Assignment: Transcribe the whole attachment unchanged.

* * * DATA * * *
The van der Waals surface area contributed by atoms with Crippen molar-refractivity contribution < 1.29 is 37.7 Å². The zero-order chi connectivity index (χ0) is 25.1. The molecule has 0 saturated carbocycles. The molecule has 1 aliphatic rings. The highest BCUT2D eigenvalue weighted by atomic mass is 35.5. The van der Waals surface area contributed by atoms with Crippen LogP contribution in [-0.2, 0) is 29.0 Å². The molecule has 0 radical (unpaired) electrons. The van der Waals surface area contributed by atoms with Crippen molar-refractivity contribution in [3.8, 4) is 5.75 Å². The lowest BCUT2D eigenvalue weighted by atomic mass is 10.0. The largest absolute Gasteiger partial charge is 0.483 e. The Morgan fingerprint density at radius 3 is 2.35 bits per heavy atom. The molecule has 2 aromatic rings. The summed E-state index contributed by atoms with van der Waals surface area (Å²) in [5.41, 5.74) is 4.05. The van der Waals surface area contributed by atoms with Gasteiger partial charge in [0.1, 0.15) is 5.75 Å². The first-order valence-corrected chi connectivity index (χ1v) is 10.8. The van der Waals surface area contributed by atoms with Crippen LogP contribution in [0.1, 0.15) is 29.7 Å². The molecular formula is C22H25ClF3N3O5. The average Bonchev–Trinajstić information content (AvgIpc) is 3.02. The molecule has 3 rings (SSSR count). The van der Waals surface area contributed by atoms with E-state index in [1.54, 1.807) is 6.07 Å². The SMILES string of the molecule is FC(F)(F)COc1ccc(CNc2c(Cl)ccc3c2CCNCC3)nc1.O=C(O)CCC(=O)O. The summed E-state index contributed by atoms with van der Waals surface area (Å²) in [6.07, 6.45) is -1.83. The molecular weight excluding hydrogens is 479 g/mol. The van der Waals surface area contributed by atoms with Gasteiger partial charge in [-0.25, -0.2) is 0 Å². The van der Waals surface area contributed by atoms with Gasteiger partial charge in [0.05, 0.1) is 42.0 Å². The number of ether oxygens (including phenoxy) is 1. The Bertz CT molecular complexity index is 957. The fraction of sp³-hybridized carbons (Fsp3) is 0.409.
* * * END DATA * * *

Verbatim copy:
The van der Waals surface area contributed by atoms with Crippen molar-refractivity contribution < 1.29 is 37.7 Å². The zero-order chi connectivity index (χ0) is 25.1. The molecule has 0 saturated carbocycles. The molecule has 1 aliphatic rings. The highest BCUT2D eigenvalue weighted by atomic mass is 35.5. The van der Waals surface area contributed by atoms with Crippen LogP contribution in [-0.2, 0) is 29.0 Å². The molecule has 0 radical (unpaired) electrons. The van der Waals surface area contributed by atoms with Crippen molar-refractivity contribution in [3.8, 4) is 5.75 Å². The lowest BCUT2D eigenvalue weighted by atomic mass is 10.0. The largest absolute Gasteiger partial charge is 0.483 e. The Morgan fingerprint density at radius 3 is 2.35 bits per heavy atom. The molecule has 2 aromatic rings. The summed E-state index contributed by atoms with van der Waals surface area (Å²) in [5.41, 5.74) is 4.05. The van der Waals surface area contributed by atoms with Gasteiger partial charge in [0.1, 0.15) is 5.75 Å². The first-order valence-corrected chi connectivity index (χ1v) is 10.8. The van der Waals surface area contributed by atoms with Crippen LogP contribution in [0.1, 0.15) is 29.7 Å². The molecular formula is C22H25ClF3N3O5. The average Bonchev–Trinajstić information content (AvgIpc) is 3.02. The molecule has 3 rings (SSSR count). The van der Waals surface area contributed by atoms with E-state index in [1.54, 1.807) is 6.07 Å². The SMILES string of the molecule is FC(F)(F)COc1ccc(CNc2c(Cl)ccc3c2CCNCC3)nc1.O=C(O)CCC(=O)O. The summed E-state index contributed by atoms with van der Waals surface area (Å²) in [6.07, 6.45) is -1.83. The molecular weight excluding hydrogens is 479 g/mol. The van der Waals surface area contributed by atoms with Gasteiger partial charge in [-0.25, -0.2) is 0 Å². The van der Waals surface area contributed by atoms with Gasteiger partial charge in [0.05, 0.1) is 42.0 Å². The number of ether oxygens (including phenoxy) is 1. The Bertz CT molecular complexity index is 957. The fraction of sp³-hybridized carbons (Fsp3) is 0.409.